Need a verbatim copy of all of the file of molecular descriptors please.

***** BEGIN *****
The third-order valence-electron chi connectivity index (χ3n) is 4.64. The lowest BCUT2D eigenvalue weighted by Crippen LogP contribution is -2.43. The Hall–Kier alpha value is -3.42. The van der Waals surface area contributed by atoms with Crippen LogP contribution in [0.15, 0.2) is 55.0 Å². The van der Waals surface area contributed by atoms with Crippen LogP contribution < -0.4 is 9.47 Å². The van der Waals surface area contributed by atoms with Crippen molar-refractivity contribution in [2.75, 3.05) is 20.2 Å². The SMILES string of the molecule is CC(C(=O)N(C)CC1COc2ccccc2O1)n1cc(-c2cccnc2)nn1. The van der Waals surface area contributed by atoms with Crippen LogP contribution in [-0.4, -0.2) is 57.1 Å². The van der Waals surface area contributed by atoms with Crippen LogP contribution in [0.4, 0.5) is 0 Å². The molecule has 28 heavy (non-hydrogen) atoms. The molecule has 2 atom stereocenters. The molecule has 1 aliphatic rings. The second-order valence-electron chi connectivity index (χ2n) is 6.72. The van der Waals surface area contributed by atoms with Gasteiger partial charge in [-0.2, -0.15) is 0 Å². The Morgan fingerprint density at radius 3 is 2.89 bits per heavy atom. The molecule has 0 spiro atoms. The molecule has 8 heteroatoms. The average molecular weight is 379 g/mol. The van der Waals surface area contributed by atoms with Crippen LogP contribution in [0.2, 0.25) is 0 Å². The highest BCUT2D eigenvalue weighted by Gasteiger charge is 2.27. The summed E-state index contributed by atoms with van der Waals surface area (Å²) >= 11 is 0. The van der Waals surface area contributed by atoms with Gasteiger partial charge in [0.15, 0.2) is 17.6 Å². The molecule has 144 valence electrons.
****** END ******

The third-order valence-electron chi connectivity index (χ3n) is 4.64. The lowest BCUT2D eigenvalue weighted by Crippen LogP contribution is -2.43. The Hall–Kier alpha value is -3.42. The van der Waals surface area contributed by atoms with Crippen LogP contribution in [0.15, 0.2) is 55.0 Å². The van der Waals surface area contributed by atoms with Crippen LogP contribution < -0.4 is 9.47 Å². The van der Waals surface area contributed by atoms with Crippen molar-refractivity contribution in [2.75, 3.05) is 20.2 Å². The SMILES string of the molecule is CC(C(=O)N(C)CC1COc2ccccc2O1)n1cc(-c2cccnc2)nn1. The van der Waals surface area contributed by atoms with Crippen LogP contribution in [-0.4, -0.2) is 57.1 Å². The van der Waals surface area contributed by atoms with Crippen LogP contribution in [0.4, 0.5) is 0 Å². The molecule has 28 heavy (non-hydrogen) atoms. The molecule has 2 atom stereocenters. The molecule has 1 aliphatic rings. The second-order valence-electron chi connectivity index (χ2n) is 6.72. The van der Waals surface area contributed by atoms with Gasteiger partial charge in [-0.2, -0.15) is 0 Å². The Morgan fingerprint density at radius 3 is 2.89 bits per heavy atom. The molecule has 0 spiro atoms. The molecule has 8 heteroatoms. The average molecular weight is 379 g/mol. The van der Waals surface area contributed by atoms with Crippen LogP contribution in [0.2, 0.25) is 0 Å². The highest BCUT2D eigenvalue weighted by Gasteiger charge is 2.27. The summed E-state index contributed by atoms with van der Waals surface area (Å²) >= 11 is 0. The van der Waals surface area contributed by atoms with Gasteiger partial charge in [0.15, 0.2) is 17.6 Å². The molecule has 144 valence electrons.